The Strength Behind the Strong website. Proudly supporting our friends and family in the U.S. military, including Army, Navy, Air Force, Marine Corps and Coast Guard.


The Strength Behind The Strong was founded by Christine Hofmann-Bourque, who is proud to have a husband in the Army, three brothers in the Navy and Army, and a sister-in-law in the Army. Christine is also a professional journalist. Read our first post to find out why this website is so close to her heart. More >>

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Entries in DIY projects (2)


Hop to it! Deliver real Easter eggs to your overseas sweetie

A dozen eggs from the commissary at Hanscom Air Force Base in Massachusetts? $1.52. Egg decorating kit? $2.63. Sending cheerful, handmade Easter eggs to a soldier in Iraq or Afghanistan? Priceless. The key to this gift is one simple trick: Empty the eggs by blowing out the yolks and whites. You will be left with hollow Easter eggs that — hip hop hooray! — won’t spoil during their trip overseas. Here’s how to do it: 

O say can you see the small holes on top of these hollow Easter eggs? Barely.

  1. Wash raw eggs. The shells may carry harmful bacteria, so clean them for safety’s sake.
  2. Use a pin or needle to poke holes in both ends of each egg. Make the hole on the egg’s bottom slightly larger than the one on top so that it is easier for the egg’s insides to exit. Leave the eggs in the carton while you’re poking them, below; that way there is less chance of accidentally smashing the eggs while you’re holding them.

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Honest! Abe Lincoln is reimagined in license plates

Jennifer Savo didn’t even consider traditional housewarming gifts like a plant or bottle of wine when her brother Thomas — a former Navy sailor — bought his first house last December. Instead, she surprised him with a three-foot-tall portrait of President Abraham Lincoln, below, which she crafted out of vintage metal license plates.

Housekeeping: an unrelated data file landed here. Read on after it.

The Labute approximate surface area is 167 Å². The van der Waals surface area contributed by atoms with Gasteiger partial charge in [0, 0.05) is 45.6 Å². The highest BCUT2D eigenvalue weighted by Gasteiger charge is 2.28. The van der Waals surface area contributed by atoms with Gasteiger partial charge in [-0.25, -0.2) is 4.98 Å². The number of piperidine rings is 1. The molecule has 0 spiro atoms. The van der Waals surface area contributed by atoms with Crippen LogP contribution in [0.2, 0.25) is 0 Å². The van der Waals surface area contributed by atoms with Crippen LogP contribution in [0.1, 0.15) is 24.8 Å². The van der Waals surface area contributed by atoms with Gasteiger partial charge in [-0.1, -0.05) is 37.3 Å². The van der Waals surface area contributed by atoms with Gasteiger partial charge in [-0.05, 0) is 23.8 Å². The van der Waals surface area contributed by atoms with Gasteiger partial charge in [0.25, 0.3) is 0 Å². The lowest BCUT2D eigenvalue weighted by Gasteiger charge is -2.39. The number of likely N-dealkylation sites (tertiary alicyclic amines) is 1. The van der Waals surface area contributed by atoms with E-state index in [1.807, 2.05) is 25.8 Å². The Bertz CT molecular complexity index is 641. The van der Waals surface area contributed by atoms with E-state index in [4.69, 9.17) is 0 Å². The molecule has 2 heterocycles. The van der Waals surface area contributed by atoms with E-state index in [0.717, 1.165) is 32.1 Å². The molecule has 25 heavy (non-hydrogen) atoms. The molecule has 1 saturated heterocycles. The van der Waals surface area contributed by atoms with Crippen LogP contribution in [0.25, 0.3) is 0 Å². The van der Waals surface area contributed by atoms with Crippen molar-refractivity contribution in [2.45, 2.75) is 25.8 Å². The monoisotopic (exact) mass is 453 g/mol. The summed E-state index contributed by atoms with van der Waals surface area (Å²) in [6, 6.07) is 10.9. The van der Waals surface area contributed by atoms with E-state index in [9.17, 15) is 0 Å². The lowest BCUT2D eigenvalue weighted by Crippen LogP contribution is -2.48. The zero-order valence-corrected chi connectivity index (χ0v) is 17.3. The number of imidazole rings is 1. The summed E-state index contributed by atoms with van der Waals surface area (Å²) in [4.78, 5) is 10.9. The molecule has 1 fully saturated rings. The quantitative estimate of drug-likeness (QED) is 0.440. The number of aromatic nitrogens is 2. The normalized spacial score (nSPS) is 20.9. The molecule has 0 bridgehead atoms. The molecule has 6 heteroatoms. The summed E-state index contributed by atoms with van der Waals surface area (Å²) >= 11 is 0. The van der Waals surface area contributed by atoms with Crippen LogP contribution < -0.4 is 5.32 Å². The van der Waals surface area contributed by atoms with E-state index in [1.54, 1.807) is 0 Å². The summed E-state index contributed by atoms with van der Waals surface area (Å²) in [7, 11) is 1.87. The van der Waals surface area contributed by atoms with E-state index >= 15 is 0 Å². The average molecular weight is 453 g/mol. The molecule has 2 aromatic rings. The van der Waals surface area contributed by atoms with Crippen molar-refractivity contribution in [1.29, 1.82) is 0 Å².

“I know Thomas likes American history, and he’s living near Washington, D.C., which made me think of the White House,” says Jennifer, who has been experimenting with license plate art for a few years. “Abe is an iconic face that would translate well and would be a fun historical person to do.”

The black painted pieces on this Abe Lincoln artwork are wrong-side-up 1970s license plates from Illinois; they are stamped with “Land of Lincoln,” the state’s official slogan.

Her starting point was an 1863 photograph of Honest Abe. Using photo-editing software, she posterized the photo, which converted it to four tones only — black, white, and two greys. She enlarged the manipulated photo to her desired finished size of 24x36 inches and printed it out on regular copy paper. She then cut it into paper puzzle pieces that served as patterns for the portrait’s metal sections, which she cut from both license plates and a smooth sheet of aluminum.

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